Bacteriocins are ribosomally-synthesized antimicrobial peptides or proteins produced by bacteria, which use these potent weapons to thrive in the microbial wars. To complete this arsenal, bacteriocin-producing strains are endowed with efficient strategies to evade being killed by their own toxins. Most bacteriocins are active in the pico- or nanomolar range and target bacterial species that are phylogenetically close to the producing strain, although some exhibit broader spectra of activity. Bacteriocins have been widely studied in Gram-positive- (lantibiotics, pediocin-like bacteriocins) and Gram-negative bacteria (colicins, microcins). However, it is becoming increasingly apparent that bacteriocin production is widespread in nature, including in the archaea, which produce similar defense proteins, the archaeocins. Bacteriocins can differ significantly both in in size and in chemical properties, ranging from small peptides (the Gram-positive bacteriocins and microcins are peptides below 10 kDa) to large proteins (colicins are 30-80 kDa proteins). Many are post-translationally modified using dedicated enzymes, leading to highly complex peptide-derived structures. This structural diversity is associated with complex and refined killing strategies, which contribute to the ecological roles of bacteriocins. Here we review these different aspects, bridging the gaps between biosynthesis, killing strategies, ecology and potential future applications.
3. Nuclease Colicins: Mode of Action, Immunity and Mechanism of Import into Escherichia coli
Justyna A. Wojdyla, Grigorios Papadakos and Colin Kleanthous
Pages: 35-64.
Colicins were the first bacteriocins to be identified, christened by their discoverer André Gratia in 1925 when he noticed one strain of Escherichia coli producing a toxic diffusible substance that killed a neighbouring E. coli. Since then hundreds if not thousands of peptide and protein bacteriocins have been described, which are part of the diverse arsenal of natural antibacterial compounds made by Gram-negative and Gram-positive bacteria to fend off competitors. In keeping with their being the genesis of bacteriocin research, colicins remain some of the most studied and best understood particularly in terms of how bacteriocins breach the formidable defenses of bacteria. Colicins kill cells by a variety of mechanisms that fall into two cytotoxic classes; enzymatic colicins cleave either nucleic acids or peptidoglycan precursors while pore-forming colicins depolarize the cytoplasmic membrane. Extensive biochemical, structural and biophysical work has been published for both classes. Here, we review work primarily on nuclease colicins, their cytotoxicity, immunity and import, areas that have seen some of the greatest recent advances. There is now good molecular understanding of how colicin nucleases bind their specific immunity proteins and how this has underpinned the diversification of these high affinity complexes. The key molecular recognition events in which colicins engage at the cell surface, periplasm, inner membrane and cytoplasm are also well understood. Future challenges in the field include determining how nuclease colicins translocate between these cellular compartments and how much of the translocation process is energy dependent and the extent to which the toxins must be unfolded during import. Answering these questions will not only further our understanding of the colicin entry mechanism, enhancing our ability to fully exploit the biomedical and biotechnological potential of bacteriocins, but will also provide insight into the workings of the Gram-negative cell envelope itself.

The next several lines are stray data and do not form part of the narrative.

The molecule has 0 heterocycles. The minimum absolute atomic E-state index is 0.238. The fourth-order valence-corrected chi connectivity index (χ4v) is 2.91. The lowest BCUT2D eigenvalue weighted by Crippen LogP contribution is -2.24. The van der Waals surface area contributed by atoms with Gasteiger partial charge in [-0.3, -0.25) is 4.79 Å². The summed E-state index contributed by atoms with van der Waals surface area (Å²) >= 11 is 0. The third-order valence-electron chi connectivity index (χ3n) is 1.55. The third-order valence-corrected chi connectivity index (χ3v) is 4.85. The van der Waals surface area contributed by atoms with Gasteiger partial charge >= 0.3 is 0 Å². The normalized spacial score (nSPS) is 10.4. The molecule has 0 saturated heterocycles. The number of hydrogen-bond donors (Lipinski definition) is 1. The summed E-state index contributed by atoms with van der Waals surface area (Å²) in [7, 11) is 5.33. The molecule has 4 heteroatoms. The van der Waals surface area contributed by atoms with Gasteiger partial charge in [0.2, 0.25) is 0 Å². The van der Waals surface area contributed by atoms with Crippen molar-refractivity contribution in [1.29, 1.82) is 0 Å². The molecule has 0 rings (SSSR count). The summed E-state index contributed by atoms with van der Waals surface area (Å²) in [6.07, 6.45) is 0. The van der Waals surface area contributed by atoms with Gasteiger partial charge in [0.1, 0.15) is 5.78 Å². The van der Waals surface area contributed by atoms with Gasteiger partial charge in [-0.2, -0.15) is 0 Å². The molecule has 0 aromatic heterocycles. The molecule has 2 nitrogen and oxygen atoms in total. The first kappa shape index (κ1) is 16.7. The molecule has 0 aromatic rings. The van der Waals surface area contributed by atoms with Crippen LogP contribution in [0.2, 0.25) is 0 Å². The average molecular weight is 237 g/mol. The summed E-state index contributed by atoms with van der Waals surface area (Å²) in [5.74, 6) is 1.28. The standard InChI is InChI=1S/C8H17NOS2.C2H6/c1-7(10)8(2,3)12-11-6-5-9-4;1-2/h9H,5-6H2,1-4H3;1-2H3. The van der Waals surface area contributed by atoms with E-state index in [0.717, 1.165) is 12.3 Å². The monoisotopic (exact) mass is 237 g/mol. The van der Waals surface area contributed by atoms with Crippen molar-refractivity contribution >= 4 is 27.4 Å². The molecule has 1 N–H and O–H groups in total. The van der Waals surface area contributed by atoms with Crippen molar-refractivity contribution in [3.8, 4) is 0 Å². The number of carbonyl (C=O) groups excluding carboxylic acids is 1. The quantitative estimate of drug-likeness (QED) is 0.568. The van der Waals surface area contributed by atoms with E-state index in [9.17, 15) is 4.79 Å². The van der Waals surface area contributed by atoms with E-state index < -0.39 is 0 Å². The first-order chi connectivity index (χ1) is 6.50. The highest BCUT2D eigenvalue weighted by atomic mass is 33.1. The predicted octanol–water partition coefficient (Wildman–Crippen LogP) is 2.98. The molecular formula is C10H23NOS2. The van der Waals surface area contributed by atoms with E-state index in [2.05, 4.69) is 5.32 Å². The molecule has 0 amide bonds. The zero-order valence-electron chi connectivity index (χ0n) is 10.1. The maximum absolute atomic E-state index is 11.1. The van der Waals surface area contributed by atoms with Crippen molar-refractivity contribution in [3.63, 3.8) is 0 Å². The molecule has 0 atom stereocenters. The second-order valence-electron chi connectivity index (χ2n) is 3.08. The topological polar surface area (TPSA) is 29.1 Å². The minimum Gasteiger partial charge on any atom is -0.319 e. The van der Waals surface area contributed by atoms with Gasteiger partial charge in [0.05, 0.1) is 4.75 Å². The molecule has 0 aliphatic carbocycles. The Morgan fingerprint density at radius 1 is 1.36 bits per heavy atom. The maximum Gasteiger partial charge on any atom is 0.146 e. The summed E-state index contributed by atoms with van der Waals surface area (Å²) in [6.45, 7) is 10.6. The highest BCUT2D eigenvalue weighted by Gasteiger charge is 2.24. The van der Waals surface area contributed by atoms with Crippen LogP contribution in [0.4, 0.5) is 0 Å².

4. Capturing the Power of Van der Waals Zone in the Creation of a Novel Family of Bacteriocin-based Antibiotics
Xiao-Qing Qiu and Margaret A. Riley
Pages: 65-80.
The clinical potential of bacteriocins has been limited by three main concerns: (i) their narrow range of killing activity, relative to conventional antibiotics, (ii) the notion that these proteins are unlikely to reach or function at the site of most bacterial infections, and (iii) the presumed antigenicity and subsequent toxicity of protein antimicrobials. Our research on a representative of the channel-forming bacteriocins, colicin Ia, reveals that these seemingly insurmountable obstacles are, in fact, no longer relevant. Bacteriocins show no toxicity to human or animal tissues, appear not to induce an immune response by their presence and exhibit high in vivo activity in all animal tissues tested, including the circulatory system. Finally, we report here on a novel bacteriocin-modification platform that permits us to engineer the target specificity of a bacteriocin, expanding or narrowing its killing spectrum. Bacteriocins are poised to usher in a new generation in bacterial infection control.
5. The Use of Pyocins in Treating Pseudomonas aeruginosa Infections
Suphan Bakkal
Pages: 81-102.